Brave sheep buyers rewarded with rising prices and kill weights

Cian O’Sullivan, a first year Agricultural Science Student at CIT, was home for Christmas to deliver quad Zwartables lambs and twin texel lambs, just one day old, on the family farm at Cooleanig, Beaufort, Co Kerry. On hand to helpwere his younger Sister Orla and parents Derry and Eileen O’Sullivan. Cian's Zwartable Ewe is the proud mother of 26 lambs to date. Photo: Valerie O’Sullivan
Cian O’Sullivan, a first year Agricultural Science Student at CIT, was home for Christmas to deliver quad Zwartables lambs and twin texel lambs, just one day old, on the family farm at Cooleanig, Beaufort, Co Kerry. On hand to helpwere his younger Sister Orla and parents Derry and Eileen O’Sullivan. Cian's Zwartable Ewe is the proud mother of 26 lambs to date. Photo: Valerie O’Sullivan
John Large

John Large

Another year has just started and for us it is very different to 2019.

We put in most of the ewes in early December and are feeding them bales of silage that is of good quality and dry.

We scanned all the ewes on New Year's Eve and the results look similar to last year.

We have not divided up all the twins and singles yet, we just have the triplets and empties picked out. We have a conception rate to AI of 75pc and a litter size of two lambs per ewe in-lamb.

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We have started to feed a small amount of meal to the triplets. Starting to feed them early is a lot better than trying to make up ground later in pregnancy when the ewes have lost condition.

When we divide the twins we will pick off any that are in poor condition and put them on the same feed as the triplets. The twins in good condition will not get meal for another few weeks and the singles will not get any meal until three weeks before they lamb.

The only change this year will be to give the single ewes some extra soyabean meal to increase the amount of milk they have at lambing, as, hopefully, a lot of these will have to rear two lambs.

Any ewes that scanned as late or empty are on fodder beet tops.

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Due to the wet weather in December we have only started to graze this field now. With a few bales of silage they should have enough until February when the empty ewes will be scanned again and any not in lamb will be sold off as culls.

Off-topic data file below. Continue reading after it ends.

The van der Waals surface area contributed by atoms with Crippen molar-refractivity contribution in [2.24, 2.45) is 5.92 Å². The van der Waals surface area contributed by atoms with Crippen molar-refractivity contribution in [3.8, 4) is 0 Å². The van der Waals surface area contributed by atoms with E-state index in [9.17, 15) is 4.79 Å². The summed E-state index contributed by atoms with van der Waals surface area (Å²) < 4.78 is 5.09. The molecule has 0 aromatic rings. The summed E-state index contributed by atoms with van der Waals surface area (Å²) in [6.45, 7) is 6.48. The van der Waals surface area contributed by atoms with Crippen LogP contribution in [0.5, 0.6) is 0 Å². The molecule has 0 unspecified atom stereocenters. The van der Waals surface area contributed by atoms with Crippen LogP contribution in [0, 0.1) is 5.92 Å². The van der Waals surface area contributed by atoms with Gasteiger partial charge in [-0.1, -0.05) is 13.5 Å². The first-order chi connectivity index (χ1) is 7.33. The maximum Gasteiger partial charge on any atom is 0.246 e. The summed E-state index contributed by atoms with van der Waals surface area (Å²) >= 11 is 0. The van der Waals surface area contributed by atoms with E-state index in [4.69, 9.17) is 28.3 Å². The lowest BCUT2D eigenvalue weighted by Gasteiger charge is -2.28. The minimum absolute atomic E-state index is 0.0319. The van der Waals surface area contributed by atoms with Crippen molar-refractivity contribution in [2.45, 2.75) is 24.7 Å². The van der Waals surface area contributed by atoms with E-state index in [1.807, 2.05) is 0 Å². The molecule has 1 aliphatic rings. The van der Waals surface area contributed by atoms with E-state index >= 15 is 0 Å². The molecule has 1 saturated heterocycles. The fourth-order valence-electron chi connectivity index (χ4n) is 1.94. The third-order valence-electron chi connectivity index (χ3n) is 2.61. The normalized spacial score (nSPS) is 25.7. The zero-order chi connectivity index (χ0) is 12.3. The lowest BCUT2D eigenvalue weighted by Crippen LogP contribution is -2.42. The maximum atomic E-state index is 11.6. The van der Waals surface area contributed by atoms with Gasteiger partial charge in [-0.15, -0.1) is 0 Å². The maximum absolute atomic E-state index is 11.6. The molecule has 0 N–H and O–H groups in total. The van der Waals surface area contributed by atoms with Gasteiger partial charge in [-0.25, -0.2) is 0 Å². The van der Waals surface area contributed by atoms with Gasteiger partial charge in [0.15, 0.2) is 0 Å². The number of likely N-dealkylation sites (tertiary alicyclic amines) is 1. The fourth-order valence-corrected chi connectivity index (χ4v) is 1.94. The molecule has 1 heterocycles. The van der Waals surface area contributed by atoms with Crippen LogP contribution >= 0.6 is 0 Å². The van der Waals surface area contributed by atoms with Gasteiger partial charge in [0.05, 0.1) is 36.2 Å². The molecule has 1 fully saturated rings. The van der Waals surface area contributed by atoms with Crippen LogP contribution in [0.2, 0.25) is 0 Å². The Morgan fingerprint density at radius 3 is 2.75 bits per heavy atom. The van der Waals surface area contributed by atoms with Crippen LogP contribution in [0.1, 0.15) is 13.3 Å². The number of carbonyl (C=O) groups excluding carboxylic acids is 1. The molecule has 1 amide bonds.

The rams are outside getting half a kilo of meal to regain some condition. They are in good order and just a couple of them are getting old. They will be assessed in a month to see which of them stays or goes.

We brought home the ewe-lambs before Christmas and put them onto our fodder rape (that did not grow very well). They settled down well. The improvement in the weather was a big help.

We give the ewe lambs enough for four or five days using three rows of poly-wire on plastic stakes for divisions.

The most important item is a good electric fence - once they get used to the fence they are easy to control. We would hope to have enough feed to keep them on this system until the end of February.

Any of last year's lambs still kept to sell are also on fodder rape, even though the weather has not been good for eating this crop in November and early December.

We had lambs ready to sell in December but they were very wet and dirty so we did not send them to the factory until last week.

They had dried out well and all got through the factories' clean livestock policy. We should have another lot to go next week. The good news is the price has gone up and so has the kill weight.

It will be good for those brave buyers who bought what looked like expensive stores last autumn. Hopefully they will make a few euros to keep them interested again next year.

Indo Farming


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